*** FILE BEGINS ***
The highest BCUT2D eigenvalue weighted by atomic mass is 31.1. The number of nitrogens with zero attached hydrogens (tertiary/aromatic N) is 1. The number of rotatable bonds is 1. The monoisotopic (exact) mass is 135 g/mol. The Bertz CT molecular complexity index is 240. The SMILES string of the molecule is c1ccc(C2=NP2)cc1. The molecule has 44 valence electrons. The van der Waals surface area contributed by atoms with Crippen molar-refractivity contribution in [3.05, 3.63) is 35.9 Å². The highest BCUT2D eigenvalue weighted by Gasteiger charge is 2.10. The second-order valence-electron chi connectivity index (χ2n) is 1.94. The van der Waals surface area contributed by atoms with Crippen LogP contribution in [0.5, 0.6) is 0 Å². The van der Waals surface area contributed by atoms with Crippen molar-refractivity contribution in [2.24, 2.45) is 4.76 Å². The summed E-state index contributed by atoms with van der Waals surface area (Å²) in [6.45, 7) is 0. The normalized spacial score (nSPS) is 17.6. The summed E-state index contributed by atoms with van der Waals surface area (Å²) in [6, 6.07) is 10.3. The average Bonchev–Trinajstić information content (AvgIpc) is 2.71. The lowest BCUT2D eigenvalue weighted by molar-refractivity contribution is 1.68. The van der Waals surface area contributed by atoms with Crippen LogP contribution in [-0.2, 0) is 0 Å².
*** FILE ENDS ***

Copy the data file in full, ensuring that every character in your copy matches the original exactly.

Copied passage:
The highest BCUT2D eigenvalue weighted by atomic mass is 31.1. The number of nitrogens with zero attached hydrogens (tertiary/aromatic N) is 1. The number of rotatable bonds is 1. The monoisotopic (exact) mass is 135 g/mol. The Bertz CT molecular complexity index is 240. The SMILES string of the molecule is c1ccc(C2=NP2)cc1. The molecule has 44 valence electrons. The van der Waals surface area contributed by atoms with Crippen molar-refractivity contribution in [3.05, 3.63) is 35.9 Å². The highest BCUT2D eigenvalue weighted by Gasteiger charge is 2.10. The second-order valence-electron chi connectivity index (χ2n) is 1.94. The van der Waals surface area contributed by atoms with Crippen LogP contribution in [0.5, 0.6) is 0 Å². The van der Waals surface area contributed by atoms with Crippen molar-refractivity contribution in [2.24, 2.45) is 4.76 Å². The summed E-state index contributed by atoms with van der Waals surface area (Å²) in [6.45, 7) is 0. The normalized spacial score (nSPS) is 17.6. The summed E-state index contributed by atoms with van der Waals surface area (Å²) in [6, 6.07) is 10.3. The average Bonchev–Trinajstić information content (AvgIpc) is 2.71. The lowest BCUT2D eigenvalue weighted by molar-refractivity contribution is 1.68. The van der Waals surface area contributed by atoms with Crippen LogP contribution in [-0.2, 0) is 0 Å².